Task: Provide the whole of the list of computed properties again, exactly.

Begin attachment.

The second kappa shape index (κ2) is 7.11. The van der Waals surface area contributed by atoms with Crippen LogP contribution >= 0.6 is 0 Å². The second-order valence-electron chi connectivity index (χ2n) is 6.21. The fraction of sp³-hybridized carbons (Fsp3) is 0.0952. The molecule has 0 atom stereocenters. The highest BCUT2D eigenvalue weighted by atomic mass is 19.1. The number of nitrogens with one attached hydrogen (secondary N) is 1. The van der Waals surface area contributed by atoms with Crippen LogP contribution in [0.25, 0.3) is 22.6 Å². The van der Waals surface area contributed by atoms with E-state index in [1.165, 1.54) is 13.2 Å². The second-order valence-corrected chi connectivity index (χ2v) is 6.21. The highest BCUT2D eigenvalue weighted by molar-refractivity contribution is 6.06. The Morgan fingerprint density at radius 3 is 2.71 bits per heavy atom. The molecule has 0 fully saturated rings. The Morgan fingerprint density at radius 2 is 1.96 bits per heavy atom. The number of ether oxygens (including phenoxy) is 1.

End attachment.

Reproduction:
The second kappa shape index (κ2) is 7.11. The van der Waals surface area contributed by atoms with Crippen LogP contribution >= 0.6 is 0 Å². The second-order valence-electron chi connectivity index (χ2n) is 6.21. The fraction of sp³-hybridized carbons (Fsp3) is 0.0952. The molecule has 0 atom stereocenters. The highest BCUT2D eigenvalue weighted by atomic mass is 19.1. The number of nitrogens with one attached hydrogen (secondary N) is 1. The van der Waals surface area contributed by atoms with Crippen LogP contribution in [0.25, 0.3) is 22.6 Å². The van der Waals surface area contributed by atoms with E-state index in [1.165, 1.54) is 13.2 Å². The second-order valence-corrected chi connectivity index (χ2v) is 6.21. The highest BCUT2D eigenvalue weighted by molar-refractivity contribution is 6.06. The Morgan fingerprint density at radius 3 is 2.71 bits per heavy atom. The molecule has 0 fully saturated rings. The Morgan fingerprint density at radius 2 is 1.96 bits per heavy atom. The number of ether oxygens (including phenoxy) is 1.